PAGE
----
People who use Vitals’ SmartShopper system get a cash incentive to comparison shop for healthcare. For anything from a blood test to major surgery the patient can research cost and quality ratings for various providers. The absurd price disparities in American healthcare are among its worst and weirdest features. For example, a brain MRI ranges from $209 to $5,560, according to Vitals. A mammogram could be $23—or $1,929. A patient whose insurer is a Vitals partner is eligible for a rebate based on the amount saved by selecting a procedure that is cheaper than similar offerings. Obviously such a system has perils, if lower costs accompany less-rigorous medical procedures. But Rothschild insists his system does not compromise quality.
The company claims that in 2014, every $1 SmartShopper paid to patients generated savings of more than $8 for partner health plans. The largest savings were related to colonoscopies, MRIs, and physical therapy. Overall in 2014, Vitals says it saved $10.7 million in procedure costs for its partners. It paid $1.3 million in cash incentives to 16,076 patients, an average of about $83 each.
Sounds good so far. But Vitals’ approach has its critics. Niam Yaraghi, a fellow at the Brookings Institution’s Center for Technology Innovation, questions the effectiveness of such an approach. “Transparency is the building block of a competitive market,” he said. “But what works in most markets doesn’t apply to healthcare, because it isn’t truly competitive. Patients aren’t customers in the common sense of the word, and don’t have much real choice. More importantly, they have very little expertise to judge or evaluate the quality of medical services when they attempt to do so. Reviews based on what other patients have seen or felt don’t necessarily reflect the real quality of care.”
I asked Rothschild to respond. “Choice is what creates markets,” he said, emphatically. “Providing relevant, accurate cost and quality information about providers allows patients to make intelligent, informed, competitive decisions. Higher-priced providers will need to lower costs to be competitive. Poorly rated providers will need to up their game. That is the definition of a competitive market. Shame on those who choose to measure progress in this area on a lofty, idealistic view of markets. Just because the current state is not perfect, it doesn’t mean progress is lacking. The last two years have seen major strides—health plans opening up [about] out-of-pocket costs to consumers in advance of care; millions of patient ratings being collected and viewed; surgical societies posting outcome measures of their members; and free-standing medical facilities charging way less than their hospital counterparts for comparable quality services. Instead of cursing the darkness, industry watchers should be looking at all the candles that are being lit.”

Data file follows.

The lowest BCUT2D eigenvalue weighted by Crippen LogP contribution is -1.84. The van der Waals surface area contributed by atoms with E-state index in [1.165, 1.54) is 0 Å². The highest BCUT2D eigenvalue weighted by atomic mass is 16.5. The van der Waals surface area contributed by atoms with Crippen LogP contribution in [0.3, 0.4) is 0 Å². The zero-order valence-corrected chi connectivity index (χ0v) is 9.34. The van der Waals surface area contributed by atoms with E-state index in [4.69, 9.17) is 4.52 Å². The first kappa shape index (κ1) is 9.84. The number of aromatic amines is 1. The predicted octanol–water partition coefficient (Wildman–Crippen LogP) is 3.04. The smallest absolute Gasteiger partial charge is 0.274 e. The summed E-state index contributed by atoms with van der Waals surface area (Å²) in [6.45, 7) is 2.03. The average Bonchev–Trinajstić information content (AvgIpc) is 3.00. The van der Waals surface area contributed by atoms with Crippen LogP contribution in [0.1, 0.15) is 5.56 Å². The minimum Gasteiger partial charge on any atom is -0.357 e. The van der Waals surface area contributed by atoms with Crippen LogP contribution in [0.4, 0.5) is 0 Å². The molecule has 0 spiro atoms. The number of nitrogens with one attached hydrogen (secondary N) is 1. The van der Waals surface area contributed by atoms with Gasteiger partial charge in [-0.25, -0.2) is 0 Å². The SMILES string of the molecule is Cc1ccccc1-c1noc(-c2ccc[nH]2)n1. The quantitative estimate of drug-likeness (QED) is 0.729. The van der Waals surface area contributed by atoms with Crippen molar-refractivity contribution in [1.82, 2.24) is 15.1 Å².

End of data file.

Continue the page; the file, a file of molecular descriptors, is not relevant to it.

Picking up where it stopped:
Services such as Vitals may make sense for some groups but not for others—and it may be tied to income level, education, and location. It’s clear most consumers are anxious to use the Web to research big-ticket purchases, vacations, etc. Many of us get specialist referrals from primary care physicians we trust. But not everybody has such a longstanding relationship. This may be especially true in regions that are not densely populated, where options are fewer. Another group that might benefit are those who go in and out of having insurance because of job volatility or other issues in their lives, and thus who don’t build steady relationships with medical practitioners they can turn to for advice.
Vitals doesn’t advertise, depending instead on user evangelism for growth. One hurdle, said Rothschild, is that looking for a doctor isn’t as appealing as searching for a cheap flight or a hotel—things people look forward to doing. To create a positive user experience and nurture its brand, Vitals seeks to mimic the look and feel of top consumer sites. “We serve as a sort of traffic cop in the healthcare system,” said Rothschild. “And we’re serious about being America’s healthcare brand.”
Vitals seems thus far to be charting a successful course, and to offer something of value. But it may be a long time before its numbers get big enough to be game-changing in American healthcare.